Webster's New World College Dictionary Copyright © 2010 by Wiley Publishing, Inc., Cleveland, Ohio.
- the divestiture by a corporation of some of its assets or operations, accomplished by distributing to its stockholders shares of a new company formed to assume control over the divested parts
- the divestiture of a subsidiary by distributing its shares in this way
- the new company or subsidiary so divested
- a secondary benefit, product, development, etc., as a television series built around a character, situation, etc. in another series
Used by arrangement with John Wiley & Sons, Inc.
The American Heritage® Dictionary of the English Language, 4th edition Copyright © 2010 by Houghton Mifflin Harcourt Publishing Company. Published by Houghton Mifflin Harcourt Publishing Company. All rights reserved.
- a. A divestiture by a corporation of a division or subsidiary by issuing to stockholders shares in a new company set up to continue the operations of the division or subsidiary.b. The new company formed by such a divestiture.
- Something, such as a product, that is derived from something larger and more or less unrelated; a byproduct.
- Something derived from an earlier work, such as a television show starring a character who had a popular minor role in another show.
spinoff - Business Definition
The American Heritage® Dictionary of Business Terms Copyright © 2010 by Houghton Mifflin Harcourt Publishing Company. Published by Houghton Mifflin Harcourt Publishing Company. All rights reserved.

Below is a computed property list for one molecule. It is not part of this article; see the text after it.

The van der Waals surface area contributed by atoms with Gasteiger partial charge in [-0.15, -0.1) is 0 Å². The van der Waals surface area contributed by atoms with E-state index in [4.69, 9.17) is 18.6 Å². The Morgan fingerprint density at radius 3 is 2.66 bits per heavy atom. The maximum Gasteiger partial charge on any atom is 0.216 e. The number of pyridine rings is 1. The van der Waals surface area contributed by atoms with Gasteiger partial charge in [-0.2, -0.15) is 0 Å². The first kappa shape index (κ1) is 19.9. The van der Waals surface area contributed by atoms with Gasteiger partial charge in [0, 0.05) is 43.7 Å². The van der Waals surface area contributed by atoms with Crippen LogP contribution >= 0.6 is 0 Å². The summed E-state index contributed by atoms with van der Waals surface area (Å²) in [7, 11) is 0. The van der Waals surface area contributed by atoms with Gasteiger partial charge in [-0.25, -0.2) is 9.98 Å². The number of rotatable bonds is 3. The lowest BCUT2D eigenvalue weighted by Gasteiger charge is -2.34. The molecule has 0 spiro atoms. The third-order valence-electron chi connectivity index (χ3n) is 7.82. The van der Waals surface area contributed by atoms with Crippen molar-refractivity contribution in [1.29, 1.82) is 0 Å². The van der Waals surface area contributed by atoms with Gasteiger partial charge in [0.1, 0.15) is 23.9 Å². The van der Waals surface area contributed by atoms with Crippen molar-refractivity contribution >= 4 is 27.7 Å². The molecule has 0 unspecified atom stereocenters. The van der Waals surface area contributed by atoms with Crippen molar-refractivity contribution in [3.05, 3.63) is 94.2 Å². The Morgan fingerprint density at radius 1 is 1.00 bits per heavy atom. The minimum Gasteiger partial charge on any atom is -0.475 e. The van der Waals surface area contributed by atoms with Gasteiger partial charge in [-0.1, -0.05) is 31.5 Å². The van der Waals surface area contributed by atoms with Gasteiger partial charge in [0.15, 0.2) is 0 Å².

The distribution to stockholders of the stock of a subsidiary held by a parent company. Usually the distribution is not taxable to the stockholders until the new shares have been sold. Compare splitoff. See also partial spinoff.Case Study On December 8, 2006, the directors of Duke Energy approved a spinoff to Duke Energy shareholders of all the shares of wholly owned subsidiary Spectra Energy. Spectra Energy represented all of the assets and liabilities of Duke Energy's natural gas business, including distribution, transmission, storage, and gathering. Shareholders of Duke Energy would receive 0.5 shares of Spectra Energy common stock for each share of Duke Energy common stock held. For example, the owner of 300 shares of Duke Energy would receive 150 shares of Spectra Energy. Following the spinoff, Duke shareholders could sell or retain the Spectra Energy shares they had received. They also had the option of retaining their Spectra Energy stock and disposing of their Duke Energy shares. The spinoff allowed investors to have a direct investment in the specific industry. Separate shares of stock would also allow Spectra Energy management more flexibility in raising capital for expansion and acquisitions. The spinoff was tax-free to Duke Energy shareholders.
spinoff - Investment & Finance Definition
Wall Street Words: An A to Z Guide to Investment Terms for Today's Investor by David L. Scott. Copyright © 2010 by Houghton Mifflin Harcourt Publishing Company. Published by Houghton Mifflin Harcourt Publishing Company. All rights reserved.